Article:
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Guide: Better Car Lighting - 1. Headlamp Adjustment


Vintage & Classic Car Headlamp Alignment

Better Car Lighting

1: Headlamp Adjustment and Alignment for Vintage and Classic Cars

With the “modest” light output of vintage and classic car headlights careful aim and focus is essential to optimise the available light on the road. INCORRECTLY focused or aligned headlamps can be a major source of annoyance and danger to oneself and other road users during darkness. Headlamps which appear to be correctly aligned upon a cursory examination may not, in fact, be so, and may dazzle other drivers without the owner being aware of it.

With exemption from MOT tests for classic vehicles it is especially important that owners check their lights for dazzle and aim regularly, and after any maintenance work that may have altered settings or the car's stance.

This is the first in a series of articles on maintaining and improving the lights on your vintage or classic car.

Headlamp Beam Aim Adjustment

The best way to check and adjust the aim of dual filament lamps is as follows. 
First, check the lamps are clean and condensation free. Working in the dark choose a suitable wall, garage door or fence and position the car 2 or 3ft from the wall with the low beams switched on. After measuring the height of the car's lamps from the ground, make a horizontal mark with chalk or tape on the wall to correspond with the centres of the beams. The width between the two lamp centres is next taken and intersections are marked on the horizontal line where indicated (Fig. 1). The centres of brightness is what we are marking on the wall.

marking a wall for classic car heallamp aim adjustment

Fig. 1 Marking the wall with reference lines

The car is then positioned about 25 to 30ft. (8 – 9m) distance from the wall and the dipped headlamps are switched back on. It is manoeuvred so that the light thrown from the lamps corresponds as closely as possible with the markings made on the wall. The car must be positioned absolutely parallel to the wall and the ground surface must be perfectly level, otherwise, an incorrect indication will be given.
You may want to leave the engine running during adjustment if the battery is too weak to keep the lights at full strength. It is easier to work on one lamp at a time, covering the other with a towel or cardboard.

The ideal setting for performance and to obviate much dazzle to oncoming traffic is for each beam’s disc of light to be centred on its vertical line, with the height of the intense area of light just below the horizontal centre line marked on the wall (Fig. 1). The settings should be made with the car normally loaded – half a tank of fuel, driver and correct tyre pressure, otherwise the lamps will assume a slightly upwards angle when under load and cause a deflection of the beam. If it is inconvenient to load the car, due allowances must be made by aligning the headlamps so that the disc of light is so positioned that its centre is slightly further below the intersection mark.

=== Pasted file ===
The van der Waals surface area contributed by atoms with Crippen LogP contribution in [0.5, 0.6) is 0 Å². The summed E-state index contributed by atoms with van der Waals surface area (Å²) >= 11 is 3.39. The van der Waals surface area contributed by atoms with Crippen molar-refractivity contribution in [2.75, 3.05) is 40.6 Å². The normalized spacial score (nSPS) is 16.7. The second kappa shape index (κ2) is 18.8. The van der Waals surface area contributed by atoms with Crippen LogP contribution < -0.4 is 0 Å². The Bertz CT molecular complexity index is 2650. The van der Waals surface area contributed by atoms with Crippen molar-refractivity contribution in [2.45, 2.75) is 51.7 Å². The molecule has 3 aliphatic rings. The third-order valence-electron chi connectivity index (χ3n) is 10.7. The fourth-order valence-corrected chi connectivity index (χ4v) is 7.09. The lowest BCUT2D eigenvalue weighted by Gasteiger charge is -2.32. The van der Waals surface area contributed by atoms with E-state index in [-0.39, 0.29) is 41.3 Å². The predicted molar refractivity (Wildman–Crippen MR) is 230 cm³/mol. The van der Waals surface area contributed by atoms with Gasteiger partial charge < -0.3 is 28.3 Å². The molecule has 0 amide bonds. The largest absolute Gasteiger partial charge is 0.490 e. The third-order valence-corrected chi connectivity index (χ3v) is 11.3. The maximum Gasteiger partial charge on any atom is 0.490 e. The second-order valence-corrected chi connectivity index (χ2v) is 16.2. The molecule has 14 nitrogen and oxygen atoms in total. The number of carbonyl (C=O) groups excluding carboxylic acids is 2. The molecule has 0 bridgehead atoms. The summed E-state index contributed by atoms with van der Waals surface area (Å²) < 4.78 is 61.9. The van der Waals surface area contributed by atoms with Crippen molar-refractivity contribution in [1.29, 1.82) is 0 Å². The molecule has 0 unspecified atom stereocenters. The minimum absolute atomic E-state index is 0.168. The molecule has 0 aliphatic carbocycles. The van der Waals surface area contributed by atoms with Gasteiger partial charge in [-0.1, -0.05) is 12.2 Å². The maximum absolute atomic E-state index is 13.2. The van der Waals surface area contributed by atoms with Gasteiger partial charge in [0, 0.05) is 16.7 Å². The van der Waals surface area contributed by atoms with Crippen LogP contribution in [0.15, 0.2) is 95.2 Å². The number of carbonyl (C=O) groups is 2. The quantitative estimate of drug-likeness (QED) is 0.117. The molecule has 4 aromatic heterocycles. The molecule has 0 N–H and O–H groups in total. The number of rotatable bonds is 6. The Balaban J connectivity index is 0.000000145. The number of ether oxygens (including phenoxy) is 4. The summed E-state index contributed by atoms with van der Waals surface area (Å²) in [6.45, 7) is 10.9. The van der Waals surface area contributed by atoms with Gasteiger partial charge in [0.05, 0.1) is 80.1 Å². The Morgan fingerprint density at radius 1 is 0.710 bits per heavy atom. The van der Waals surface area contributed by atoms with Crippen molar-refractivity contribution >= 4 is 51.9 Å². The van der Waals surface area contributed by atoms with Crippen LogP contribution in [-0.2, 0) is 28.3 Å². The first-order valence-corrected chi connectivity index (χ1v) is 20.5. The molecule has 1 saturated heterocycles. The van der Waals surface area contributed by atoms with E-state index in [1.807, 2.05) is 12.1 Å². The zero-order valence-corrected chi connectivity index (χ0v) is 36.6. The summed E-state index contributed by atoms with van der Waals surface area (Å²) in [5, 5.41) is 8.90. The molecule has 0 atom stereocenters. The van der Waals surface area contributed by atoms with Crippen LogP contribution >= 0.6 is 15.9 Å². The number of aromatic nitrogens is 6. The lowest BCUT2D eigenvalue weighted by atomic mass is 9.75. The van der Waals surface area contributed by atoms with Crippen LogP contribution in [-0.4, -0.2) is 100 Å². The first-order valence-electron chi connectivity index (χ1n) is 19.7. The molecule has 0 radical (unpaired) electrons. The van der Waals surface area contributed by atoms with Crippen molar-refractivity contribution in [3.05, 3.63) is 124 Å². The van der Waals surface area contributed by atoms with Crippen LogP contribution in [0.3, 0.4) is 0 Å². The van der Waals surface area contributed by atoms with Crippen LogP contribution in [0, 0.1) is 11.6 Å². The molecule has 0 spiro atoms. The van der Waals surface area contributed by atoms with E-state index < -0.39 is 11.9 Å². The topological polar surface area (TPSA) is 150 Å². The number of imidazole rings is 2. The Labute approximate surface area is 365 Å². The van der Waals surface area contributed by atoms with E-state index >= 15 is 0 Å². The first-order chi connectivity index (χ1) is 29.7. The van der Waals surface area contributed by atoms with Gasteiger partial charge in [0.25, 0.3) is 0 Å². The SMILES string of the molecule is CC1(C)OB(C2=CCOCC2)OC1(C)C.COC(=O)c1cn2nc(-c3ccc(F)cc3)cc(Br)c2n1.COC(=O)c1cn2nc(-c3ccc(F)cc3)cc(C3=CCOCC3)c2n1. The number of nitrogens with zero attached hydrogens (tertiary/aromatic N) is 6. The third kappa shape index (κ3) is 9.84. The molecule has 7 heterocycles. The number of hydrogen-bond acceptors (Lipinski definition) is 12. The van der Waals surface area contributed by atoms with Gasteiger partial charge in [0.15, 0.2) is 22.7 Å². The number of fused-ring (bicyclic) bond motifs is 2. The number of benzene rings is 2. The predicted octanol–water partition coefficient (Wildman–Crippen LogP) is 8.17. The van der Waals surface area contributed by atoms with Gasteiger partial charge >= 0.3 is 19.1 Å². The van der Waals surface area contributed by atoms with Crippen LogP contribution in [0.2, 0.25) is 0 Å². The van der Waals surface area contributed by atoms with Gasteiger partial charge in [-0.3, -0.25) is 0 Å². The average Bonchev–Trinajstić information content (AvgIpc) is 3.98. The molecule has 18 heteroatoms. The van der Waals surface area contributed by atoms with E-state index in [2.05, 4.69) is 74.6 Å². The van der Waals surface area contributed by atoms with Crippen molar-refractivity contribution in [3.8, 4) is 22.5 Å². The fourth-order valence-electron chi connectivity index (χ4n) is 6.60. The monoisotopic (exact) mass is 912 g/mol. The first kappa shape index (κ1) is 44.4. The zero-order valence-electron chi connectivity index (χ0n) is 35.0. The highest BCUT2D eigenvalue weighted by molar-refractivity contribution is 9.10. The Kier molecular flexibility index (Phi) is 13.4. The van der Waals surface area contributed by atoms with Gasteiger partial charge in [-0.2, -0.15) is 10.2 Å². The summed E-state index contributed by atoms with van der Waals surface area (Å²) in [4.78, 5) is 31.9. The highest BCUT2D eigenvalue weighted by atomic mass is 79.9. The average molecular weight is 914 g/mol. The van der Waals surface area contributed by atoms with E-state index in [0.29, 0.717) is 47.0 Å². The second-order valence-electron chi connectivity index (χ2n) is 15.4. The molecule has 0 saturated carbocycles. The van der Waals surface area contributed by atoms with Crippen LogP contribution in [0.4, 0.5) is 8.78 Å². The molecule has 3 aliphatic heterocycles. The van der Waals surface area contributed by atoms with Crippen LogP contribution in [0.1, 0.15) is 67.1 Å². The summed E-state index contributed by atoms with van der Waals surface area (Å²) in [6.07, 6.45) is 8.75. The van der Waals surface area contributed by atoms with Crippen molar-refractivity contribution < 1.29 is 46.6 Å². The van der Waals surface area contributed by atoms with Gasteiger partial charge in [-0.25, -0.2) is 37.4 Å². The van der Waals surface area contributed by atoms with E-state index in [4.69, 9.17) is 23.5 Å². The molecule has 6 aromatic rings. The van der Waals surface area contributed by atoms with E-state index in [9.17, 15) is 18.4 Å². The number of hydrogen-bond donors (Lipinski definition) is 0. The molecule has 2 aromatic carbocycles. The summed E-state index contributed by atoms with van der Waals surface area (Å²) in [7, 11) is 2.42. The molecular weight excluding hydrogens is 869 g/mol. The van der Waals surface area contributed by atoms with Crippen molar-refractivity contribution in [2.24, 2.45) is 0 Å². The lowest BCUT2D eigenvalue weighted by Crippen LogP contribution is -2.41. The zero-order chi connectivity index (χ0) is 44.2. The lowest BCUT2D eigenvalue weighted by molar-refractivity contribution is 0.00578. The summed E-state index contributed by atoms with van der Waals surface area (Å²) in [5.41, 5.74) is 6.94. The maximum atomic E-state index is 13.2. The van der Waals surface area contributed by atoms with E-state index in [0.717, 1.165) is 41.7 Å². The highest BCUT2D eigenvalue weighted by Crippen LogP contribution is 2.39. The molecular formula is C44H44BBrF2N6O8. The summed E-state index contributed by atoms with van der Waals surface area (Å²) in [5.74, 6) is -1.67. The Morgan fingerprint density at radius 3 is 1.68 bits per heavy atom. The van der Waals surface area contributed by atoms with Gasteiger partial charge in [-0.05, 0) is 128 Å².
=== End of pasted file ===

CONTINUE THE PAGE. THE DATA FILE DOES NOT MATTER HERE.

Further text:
If correction is necessary, it is not too difficult. 
On more recent post-war cars, where the headlamps are set flush in the front wings, the alignment is usually affected by a vertical and lateral movement of the reflector. There are several methods of obtaining this adjustment, but perhaps the most popular is by two or three spring-loaded screws which are located behind the lamp rim. To gain access to the screws, the rim is removed by unscrewing the clamp screw at the bottom (some rims are split for easy removal), and then the rubber sealing ring beneath is removed which will expose the three adjusting screws. The upper screw trims or adjusts the beam vertically, while the lower ones adjust. the. horizontal position (Fig. 2). Thus any desired alignment may be made by means of these adjusting screws. Note, you will find adjustment of one screw tends to affect the others. When replacing the rim, do not forget to re-install the rubber seal ring and if it shows signs of deterioration, a replacement should be obtained.

Adjusting a flush fitting classic car headlight

Fig. 2 Adjusting a flush-fitting headlamp such as the typical Lucas sealed beam

Adjusting a vintage freestanding car headlamp

Fig. 3 Adjusting a vintage freestanding headlamp

Most pre-war and some post-war cars have freestanding headlamps supported on a ball and cup type joint, and it only requires the locking nut to be loosened to enable the lamp to be moved in any desired direction (Fig. 3).

Do not over­ slacken the nut otherwise, the lamp will be too loose for an accurate adjustment to be made. When the lamps have been correctly aligned, re-tighten the locking nuts while supporting the lamp with the hand to prevent any movement from occurring. A re-check should then be made to ensure that the alignment has not altered.